Duane had no doubts about the engine’s powerful potential, proven once on the Eagle Racing Engine’s dyno, then again on the chassis dyno after the car was completed. The 421ci small-block made 690hp at the flywheel and put down 580 hp to the wheels. Unfortunately, no dyno pulls weremade with the Nitrous Express Gemini Twin kit installed. Needless to say, those are impressive numbers for a small-block, especially if you consider the parasitic loss due to a race-built automatic transmission, and the fact this was on motor.
This momentum travels through a Powerglide transmission built by Williams Transmissions in Knoxville, Tennessee, accompanied by a Denny’s Drive Shaft 3-inch, nitrous-ready drive shaft. For extreme launches, Jamie at Pro Torque Converters provided a custom-built 4,700-stall converter.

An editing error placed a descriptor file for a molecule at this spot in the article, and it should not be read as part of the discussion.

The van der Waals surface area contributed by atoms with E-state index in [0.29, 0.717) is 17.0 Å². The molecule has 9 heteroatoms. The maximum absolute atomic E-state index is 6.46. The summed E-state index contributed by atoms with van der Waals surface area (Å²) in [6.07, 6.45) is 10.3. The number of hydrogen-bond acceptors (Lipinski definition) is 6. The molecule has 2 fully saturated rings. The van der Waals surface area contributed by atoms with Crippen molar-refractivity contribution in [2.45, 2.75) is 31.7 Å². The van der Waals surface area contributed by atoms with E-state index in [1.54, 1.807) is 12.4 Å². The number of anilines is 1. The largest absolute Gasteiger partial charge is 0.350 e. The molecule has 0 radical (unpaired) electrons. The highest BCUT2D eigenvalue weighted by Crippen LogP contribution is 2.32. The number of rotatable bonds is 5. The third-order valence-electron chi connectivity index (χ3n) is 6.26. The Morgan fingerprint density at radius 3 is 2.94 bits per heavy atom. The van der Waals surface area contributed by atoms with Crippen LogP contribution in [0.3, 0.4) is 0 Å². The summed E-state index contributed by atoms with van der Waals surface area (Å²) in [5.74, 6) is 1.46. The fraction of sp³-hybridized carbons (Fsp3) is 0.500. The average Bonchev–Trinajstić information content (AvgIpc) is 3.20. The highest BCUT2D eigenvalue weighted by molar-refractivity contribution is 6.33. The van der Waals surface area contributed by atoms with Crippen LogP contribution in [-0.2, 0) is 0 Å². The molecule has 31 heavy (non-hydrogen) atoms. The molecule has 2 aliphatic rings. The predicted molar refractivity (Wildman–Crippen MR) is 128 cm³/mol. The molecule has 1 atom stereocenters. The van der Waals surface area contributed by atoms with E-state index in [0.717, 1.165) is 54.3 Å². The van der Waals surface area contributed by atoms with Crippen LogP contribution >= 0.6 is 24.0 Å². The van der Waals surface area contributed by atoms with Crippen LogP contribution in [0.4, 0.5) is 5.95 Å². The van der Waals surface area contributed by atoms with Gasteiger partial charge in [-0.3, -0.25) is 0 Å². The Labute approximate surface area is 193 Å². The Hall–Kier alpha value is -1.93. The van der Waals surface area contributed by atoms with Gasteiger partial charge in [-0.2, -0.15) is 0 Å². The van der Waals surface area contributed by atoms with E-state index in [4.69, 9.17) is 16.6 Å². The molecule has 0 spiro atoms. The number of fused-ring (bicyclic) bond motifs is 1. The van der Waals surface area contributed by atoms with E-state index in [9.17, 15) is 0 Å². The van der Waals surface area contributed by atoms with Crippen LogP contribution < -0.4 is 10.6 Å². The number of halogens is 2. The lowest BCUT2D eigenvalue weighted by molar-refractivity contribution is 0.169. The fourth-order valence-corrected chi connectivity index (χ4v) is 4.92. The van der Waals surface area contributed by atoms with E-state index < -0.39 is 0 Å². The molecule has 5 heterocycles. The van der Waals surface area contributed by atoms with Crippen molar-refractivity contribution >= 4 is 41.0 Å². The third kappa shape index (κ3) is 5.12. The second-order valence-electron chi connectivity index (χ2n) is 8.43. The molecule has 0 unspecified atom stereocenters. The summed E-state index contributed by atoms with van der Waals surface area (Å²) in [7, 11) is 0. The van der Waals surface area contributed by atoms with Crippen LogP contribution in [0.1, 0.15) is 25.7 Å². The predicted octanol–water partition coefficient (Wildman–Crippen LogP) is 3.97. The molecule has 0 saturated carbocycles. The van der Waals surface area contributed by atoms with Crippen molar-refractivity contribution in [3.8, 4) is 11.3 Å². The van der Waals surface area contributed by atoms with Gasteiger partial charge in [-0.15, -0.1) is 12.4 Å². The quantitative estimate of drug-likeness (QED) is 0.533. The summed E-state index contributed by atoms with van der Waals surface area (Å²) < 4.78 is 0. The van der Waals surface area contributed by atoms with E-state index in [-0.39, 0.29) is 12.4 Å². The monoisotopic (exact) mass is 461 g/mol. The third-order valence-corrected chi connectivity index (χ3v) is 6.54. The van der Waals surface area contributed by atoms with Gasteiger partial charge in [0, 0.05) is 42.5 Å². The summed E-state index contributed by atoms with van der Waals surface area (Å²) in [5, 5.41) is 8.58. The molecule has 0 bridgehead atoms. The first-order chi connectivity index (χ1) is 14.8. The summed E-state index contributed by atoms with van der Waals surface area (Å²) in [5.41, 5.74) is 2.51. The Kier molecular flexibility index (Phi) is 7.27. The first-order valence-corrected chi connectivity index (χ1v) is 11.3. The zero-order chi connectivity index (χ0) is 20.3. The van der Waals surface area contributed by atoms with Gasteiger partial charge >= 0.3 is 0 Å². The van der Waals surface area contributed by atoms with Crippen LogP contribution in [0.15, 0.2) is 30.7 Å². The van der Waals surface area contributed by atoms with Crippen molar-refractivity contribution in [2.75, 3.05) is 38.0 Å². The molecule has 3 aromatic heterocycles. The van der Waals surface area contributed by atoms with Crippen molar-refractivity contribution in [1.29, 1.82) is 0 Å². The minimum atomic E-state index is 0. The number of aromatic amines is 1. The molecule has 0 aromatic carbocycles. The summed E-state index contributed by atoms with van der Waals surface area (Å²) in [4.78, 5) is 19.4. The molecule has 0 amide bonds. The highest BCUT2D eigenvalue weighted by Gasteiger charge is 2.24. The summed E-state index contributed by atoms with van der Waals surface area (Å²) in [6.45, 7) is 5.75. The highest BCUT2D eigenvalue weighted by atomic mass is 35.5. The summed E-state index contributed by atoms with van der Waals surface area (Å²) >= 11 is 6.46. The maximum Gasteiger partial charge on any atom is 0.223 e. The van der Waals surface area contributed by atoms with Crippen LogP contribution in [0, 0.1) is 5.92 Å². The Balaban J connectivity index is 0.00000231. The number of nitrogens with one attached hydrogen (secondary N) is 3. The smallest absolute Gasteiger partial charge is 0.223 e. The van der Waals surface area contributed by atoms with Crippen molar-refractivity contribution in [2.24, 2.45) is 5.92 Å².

In terms of performance, there are tons of cars that are equally prepared, but this Camaro’s most notable difference comes by way of the exterior. The majority of serious drag cars feature wild paint schemes, but the simplicity and vibrance of Duane’s car is certainly a plus. Since these cars came from the factory with fiberglass doors, they’re known for less-than-perfect bodywork, so Duane contacted Stanley Ledbetter to straighten the panels and get them ready for paint. Ledbetter worked through several cycles of block-sanding and priming before rolling it into the spray booth for a good dousing of PPG Copperhead Orange base coat. Then it was time for those eye-catching flames. They were laid out and masked by Joe Cheeks before the Orange Crush hue was applied. Several coats of clear soon followed and Ledbetter made the finish perfectly slick by color-sanding and buffing the fresh materials.